[Film Review] The Women (1939)

the Women 1939

Title: The Women
Year: 1939
Country: USA
Language: English, French
Genre: Comedy, Drama
Director: George Cukor
Clare Boothe Luce
Anita Loos
Jane Murfin
Music: David Snell, Edward Ward
Cinematography: Oliver T. Marsh, Joseph Ruttenberg
Norma Shearer
Joan Crawford
Rosalind Russell
Joan Fontaine
Mary Boland
Paulette Goddard
Lucile Watson
Virginia Weidler
Phyllis Povah
Marjorie Main
Ruth Hussey
Muriel Hutchison
Virginia Grey
Florence Nash
Dennie Moore
Hedda Hopper
Butterfly McQueen
Rating: 7.4/10

The groundbreaking gimmick of this vintage George Cukor film is its female-inclusive cast, a bitch-fest orbits around the admiration of their off-screen male counterparts, it is a cornucopia of malicious gossips, cloying feminine bonds, fierce squabbles with vicious innuendoes, and culminates with a tit-for-tat machination to win back a man’s heart.

My tone sounds disparaging, but the film is a hoot to watch, gathering 3 divas, several starlets and many old stagers (all main characters have their respective animal analogs indicate their dispositions before the film starts), Shearer is a worthy leading actress here, notwithstanding the fact that her character is a morally upright woman who may be too perfect to exemplify as a true-to-life impersonation, Shearer’s sincerity and grace alone can effortlessly win over audiences’ heart and against the grain the magnificence of her id outshines the alter ego on screen and retains the limelight.

Crawford is the anti-heroine, a manipulative home-wrecker owns every second during her presence, could be her stock-of-trade by hindsight, but how can one not relish the sparkling confrontations between her and Shearer when words are still able to kill. The last but not the least of the trinity is Russell, a snooty socialite falls into utter caricature, a loudmouth and busybody, oscillates between her chameleon-like affinities (either to Shearer or to Crawford), she might be the most dangerous creature among all the distaff.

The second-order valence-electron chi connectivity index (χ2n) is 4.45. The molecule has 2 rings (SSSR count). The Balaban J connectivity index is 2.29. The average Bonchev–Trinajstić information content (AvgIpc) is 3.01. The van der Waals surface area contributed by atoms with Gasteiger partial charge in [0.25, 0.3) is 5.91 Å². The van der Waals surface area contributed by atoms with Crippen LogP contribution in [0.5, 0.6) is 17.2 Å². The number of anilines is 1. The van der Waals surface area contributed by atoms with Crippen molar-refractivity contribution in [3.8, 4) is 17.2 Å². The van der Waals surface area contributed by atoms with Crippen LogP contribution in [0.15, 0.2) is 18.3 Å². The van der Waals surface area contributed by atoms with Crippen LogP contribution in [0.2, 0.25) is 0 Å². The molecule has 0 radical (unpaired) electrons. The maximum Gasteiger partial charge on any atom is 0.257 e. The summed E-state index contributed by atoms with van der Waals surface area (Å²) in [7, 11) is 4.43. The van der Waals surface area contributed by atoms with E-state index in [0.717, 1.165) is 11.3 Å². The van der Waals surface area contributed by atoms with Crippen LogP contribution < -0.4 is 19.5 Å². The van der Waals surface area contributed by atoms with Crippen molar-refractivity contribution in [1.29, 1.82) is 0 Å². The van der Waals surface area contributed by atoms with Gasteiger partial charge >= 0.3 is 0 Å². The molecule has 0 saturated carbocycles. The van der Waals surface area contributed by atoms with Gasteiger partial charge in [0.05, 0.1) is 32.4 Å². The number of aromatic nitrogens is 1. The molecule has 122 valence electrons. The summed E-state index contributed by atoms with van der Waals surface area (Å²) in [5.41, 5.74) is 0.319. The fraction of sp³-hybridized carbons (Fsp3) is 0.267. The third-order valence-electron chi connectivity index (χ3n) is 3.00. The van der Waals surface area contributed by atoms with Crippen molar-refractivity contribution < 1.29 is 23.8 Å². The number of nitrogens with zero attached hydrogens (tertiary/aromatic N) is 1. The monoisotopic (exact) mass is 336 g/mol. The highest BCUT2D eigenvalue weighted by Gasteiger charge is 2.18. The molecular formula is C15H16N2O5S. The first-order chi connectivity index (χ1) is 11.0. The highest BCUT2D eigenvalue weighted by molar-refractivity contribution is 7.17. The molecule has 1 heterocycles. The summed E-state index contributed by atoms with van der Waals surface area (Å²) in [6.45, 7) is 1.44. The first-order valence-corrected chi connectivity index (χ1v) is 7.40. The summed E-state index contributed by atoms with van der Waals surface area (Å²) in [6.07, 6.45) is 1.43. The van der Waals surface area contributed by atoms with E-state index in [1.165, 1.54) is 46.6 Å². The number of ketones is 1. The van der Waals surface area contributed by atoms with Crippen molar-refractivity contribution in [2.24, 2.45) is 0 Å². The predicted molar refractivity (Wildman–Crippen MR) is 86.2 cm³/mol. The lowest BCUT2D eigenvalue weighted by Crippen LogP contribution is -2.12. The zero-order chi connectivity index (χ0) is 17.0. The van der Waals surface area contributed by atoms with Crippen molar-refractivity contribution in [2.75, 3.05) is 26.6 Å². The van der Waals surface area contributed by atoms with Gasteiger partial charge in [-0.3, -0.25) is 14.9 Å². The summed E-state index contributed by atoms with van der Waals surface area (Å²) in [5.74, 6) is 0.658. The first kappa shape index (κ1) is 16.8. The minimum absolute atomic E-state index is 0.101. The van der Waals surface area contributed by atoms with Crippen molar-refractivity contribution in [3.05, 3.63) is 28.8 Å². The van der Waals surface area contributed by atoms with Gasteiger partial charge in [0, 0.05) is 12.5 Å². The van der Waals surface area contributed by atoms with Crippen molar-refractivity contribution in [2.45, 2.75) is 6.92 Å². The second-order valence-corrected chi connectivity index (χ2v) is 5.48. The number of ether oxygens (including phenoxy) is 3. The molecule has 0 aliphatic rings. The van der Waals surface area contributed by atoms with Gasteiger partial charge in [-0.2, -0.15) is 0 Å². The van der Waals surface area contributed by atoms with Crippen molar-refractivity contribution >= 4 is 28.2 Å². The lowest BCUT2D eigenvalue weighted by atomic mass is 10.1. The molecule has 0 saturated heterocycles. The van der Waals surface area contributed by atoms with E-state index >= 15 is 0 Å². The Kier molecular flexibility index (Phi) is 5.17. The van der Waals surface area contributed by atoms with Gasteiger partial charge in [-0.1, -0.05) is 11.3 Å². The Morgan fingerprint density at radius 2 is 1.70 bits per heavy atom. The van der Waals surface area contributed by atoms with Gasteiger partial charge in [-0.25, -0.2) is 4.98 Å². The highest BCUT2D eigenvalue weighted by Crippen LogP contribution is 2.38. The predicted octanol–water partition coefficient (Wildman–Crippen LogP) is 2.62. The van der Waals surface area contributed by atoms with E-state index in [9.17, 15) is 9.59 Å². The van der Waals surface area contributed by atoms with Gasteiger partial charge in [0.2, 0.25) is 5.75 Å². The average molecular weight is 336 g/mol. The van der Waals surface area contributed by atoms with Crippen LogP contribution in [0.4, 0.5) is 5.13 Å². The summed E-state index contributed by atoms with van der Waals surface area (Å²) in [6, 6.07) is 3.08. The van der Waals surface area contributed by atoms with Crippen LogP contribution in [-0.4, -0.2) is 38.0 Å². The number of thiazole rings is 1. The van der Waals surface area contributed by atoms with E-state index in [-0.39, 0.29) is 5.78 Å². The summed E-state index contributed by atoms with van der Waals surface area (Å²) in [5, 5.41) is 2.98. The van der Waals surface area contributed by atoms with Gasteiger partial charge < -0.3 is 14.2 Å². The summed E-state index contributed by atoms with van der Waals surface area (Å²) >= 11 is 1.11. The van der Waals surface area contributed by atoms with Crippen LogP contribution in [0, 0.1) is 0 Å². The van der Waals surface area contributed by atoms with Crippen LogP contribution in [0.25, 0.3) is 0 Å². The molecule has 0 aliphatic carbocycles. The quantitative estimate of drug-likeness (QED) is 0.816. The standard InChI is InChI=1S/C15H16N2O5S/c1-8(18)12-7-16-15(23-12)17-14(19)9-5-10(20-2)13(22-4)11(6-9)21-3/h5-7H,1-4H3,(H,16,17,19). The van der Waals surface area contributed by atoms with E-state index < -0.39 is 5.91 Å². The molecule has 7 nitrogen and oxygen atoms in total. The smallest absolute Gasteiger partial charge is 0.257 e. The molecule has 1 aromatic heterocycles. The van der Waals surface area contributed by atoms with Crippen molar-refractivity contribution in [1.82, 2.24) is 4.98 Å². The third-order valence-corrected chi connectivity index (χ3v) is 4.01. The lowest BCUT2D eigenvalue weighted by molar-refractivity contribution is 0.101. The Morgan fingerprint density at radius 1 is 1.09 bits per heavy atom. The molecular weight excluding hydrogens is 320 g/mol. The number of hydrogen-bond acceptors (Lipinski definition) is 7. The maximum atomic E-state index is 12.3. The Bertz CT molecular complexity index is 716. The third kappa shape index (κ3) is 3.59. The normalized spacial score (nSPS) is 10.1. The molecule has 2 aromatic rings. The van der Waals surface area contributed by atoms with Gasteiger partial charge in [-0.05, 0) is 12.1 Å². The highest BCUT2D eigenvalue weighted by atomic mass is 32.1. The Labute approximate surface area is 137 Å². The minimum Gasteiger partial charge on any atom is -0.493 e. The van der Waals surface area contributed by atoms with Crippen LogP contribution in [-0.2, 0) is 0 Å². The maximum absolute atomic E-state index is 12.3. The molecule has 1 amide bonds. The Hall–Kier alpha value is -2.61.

Then among secondary tier, a drop-dead gorgeous Fontaine is the romantic dreamer, a reverential Boland is the undying love-pursuer, an elegant and witty Goddard is the tactful helper, then a worldly and sensible Watson is the mother who gives appropriate advice when it is needed, and a lovable and juvenile Weidler pulls through an empathetic daughter-mother rapport between her and Shearer.

A vivid dissection of vicissitudes on Park Avenue, the film may not be able to be connected to the huddled mass, and its thematic point-of-view “pride is a luxury a woman in love cannot afford” might not be align with today’s viewpoint, THE WOMEN still has its unique value in spearheading a paradigm shifting experiment (although ironically women are without exception subordinate to their men in the film) to break the shackles which 74 years later unfortunately is still hedging the film business ubiquitously, not to mention the astonishing fashion-show during the midstream (the only color part in this otherwise monochrome artifact), with a retrospective gaze, everything else is a puff, only haute couture relentlessly subsists!

The Women

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